New Jersey's Anemic Offense Looks A Lot Better, But Its Defense Needs Reinforcements Sooner Rather Than Later


By Steve Lichtenstein
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The hot take immediately following the Devils’ acquisition of Edmonton left wing Taylor Hall in a trade for defenseman Adam Larsson on Wednesday was that New Jersey general manager Ray Shero engineered another heist.

A year after obtaining 30-goal scoring right winger Kyle Palmieri from Anaheim for draft picks, Shero again looked to the west to boost his club’s anemic attack.

MORE: Devils Acquire Former No. 1 Overall Pick Taylor Hall From Oilers For Adam Larsson

The 24-year-old Hall, the first overall pick in the 2010 NHL Entry Draft, is a swift and skilled playmaker who is signed for the next four years at an affordable $6 million AAV.

For a team that struggled to put the puck in the net last year (a league-low 182 goals), Hall would appear to be a godsend. He registered 26 goals and 39 assists last season and has averaged .86 points per game over his six-year career.

The Devils’ leading point producer last season was Palmieri, who averaged .7 points per game.

While I won’t deny that the Devils got the better end of this deal, I don’t believe it will turn out to be as one-sided as some analysts have suggested.

If Shero doesn’t have more moves up his sleeve, all he really did was the equivalent of filling in a hole in his front lawn by digging up his backyard.

Larsson was immensely valuable in New Jersey’s surprising playoff chase last season. Paired mainly with team captain Andy Greene, Larsson averaged 22:30 of ice time and was plus-15, tied for 18th highest among the league’s defensemen.

While regularly matched against the oppositions’ top scoring lines. While playing for a team that was dreadful five-on-five (when the Devils were outscored, 133-109).

The 23-year-old Larsson was also a high draft pick, chosen fourth overall a year after Hall. Though he experienced more trials and tribulations than Hall early in his career, Larsson started to get it during the 2014-15 season.

Larsson, who stands 6-foot-3 and weighs 205 pounds, was by no means a cruncher and his shot was average at best. He was more a master of the subtle plays. The smart pass, the poke check, the stick tie-up in front.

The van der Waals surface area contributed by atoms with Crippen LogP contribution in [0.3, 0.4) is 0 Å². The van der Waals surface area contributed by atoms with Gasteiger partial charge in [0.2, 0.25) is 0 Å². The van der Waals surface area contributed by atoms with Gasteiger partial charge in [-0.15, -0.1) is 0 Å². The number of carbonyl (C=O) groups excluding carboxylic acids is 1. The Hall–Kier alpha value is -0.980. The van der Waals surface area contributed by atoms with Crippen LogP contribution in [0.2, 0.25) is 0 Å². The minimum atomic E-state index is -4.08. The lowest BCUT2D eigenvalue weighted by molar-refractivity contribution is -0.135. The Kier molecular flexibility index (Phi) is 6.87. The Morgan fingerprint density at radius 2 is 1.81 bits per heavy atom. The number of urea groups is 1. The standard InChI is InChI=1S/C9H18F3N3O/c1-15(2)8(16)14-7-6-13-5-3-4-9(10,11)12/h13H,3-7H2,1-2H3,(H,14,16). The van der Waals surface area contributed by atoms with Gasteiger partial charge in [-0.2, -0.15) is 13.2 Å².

It’s not like the Devils have a line of qualified candidates to replace Larsson on the top pair to Greene’s right. Remember how often their goalies faced onslaughts from the opposition when Greene and Larsson left the ice last season? Despite a stringent defensive-oriented system installed by coach John Hynes, the Devils’ second and third pair numbers were not pretty.

Shero tried to cut and paste last season by giving Hynes substandard parts such as David Schlemko, John Moore, David Warsofsky, Seth Helgeson and, most incompetently, Jon Merrill to hold the fort during shifts when his top pair needed a breather.

Only 21-year-old Damon Severson showed any semblance of potential, and that was mostly limited to his play in the offensive zone.

Maybe Steven Santini, the 21-year-old, 2013 second-round draft choice who was called up to play in the Devils’ finale last season, will eventually be groomed for the shutdown role.

That still leaves Shero with a void for this season, and it won’t be easy to fill in the marketplace either.

Quality right-handed d-men are at a premium these days, which is probably why the Devils were able to pluck the talented Hall from Edmonton GM Peter Chiarelli.

Shero does deserve credit for the way he has overhauled the team’s identity in a little over a year on the job. With the addition of Hall, a junior teammate of New Jersey center Adam Henrique, the Devils may not be the putt-putt mobile they’ve been the last few seasons.

There’s some pizzazz on the roster. Hall, Henrique, Mike Cammalleri, Palmieri (a restricted free agent of whom Shero said has agreed on the new deal’s AAV dollars but not its length, per NHL.com’s Tom Gulitti report Wednesday), Joseph Blandisi and — if he makes it out of training camp — 2015 sixth overall draft pick Pavel Zacha are all major threats on the rush.

Though the Devils have taken on about $9 million in dead money, including the approximately $4 million owed to injured Marc Savard after the June 10 trade with Florida, Shero will still have about $25 million in salary cap space to play with when the free agent market opens on Friday.

In addition to the nice raise Palmieri will receive, Shero will likely first re-sign his own free agents such as Devante Smith-Pelly, Beau Bennett, Sergei Kalinin, Reid Boucher and Jacob Josefson.

I’m guessing that will leave around $10 million in cap space. If Shero can use it to rebuild the Devils’ defense corps, then he truly is the Willie Sutton of NHL GMs.

For a FAN’s perspective of the Nets, Jets and the NHL, follow Steve on Twitter @SteveLichtenst1

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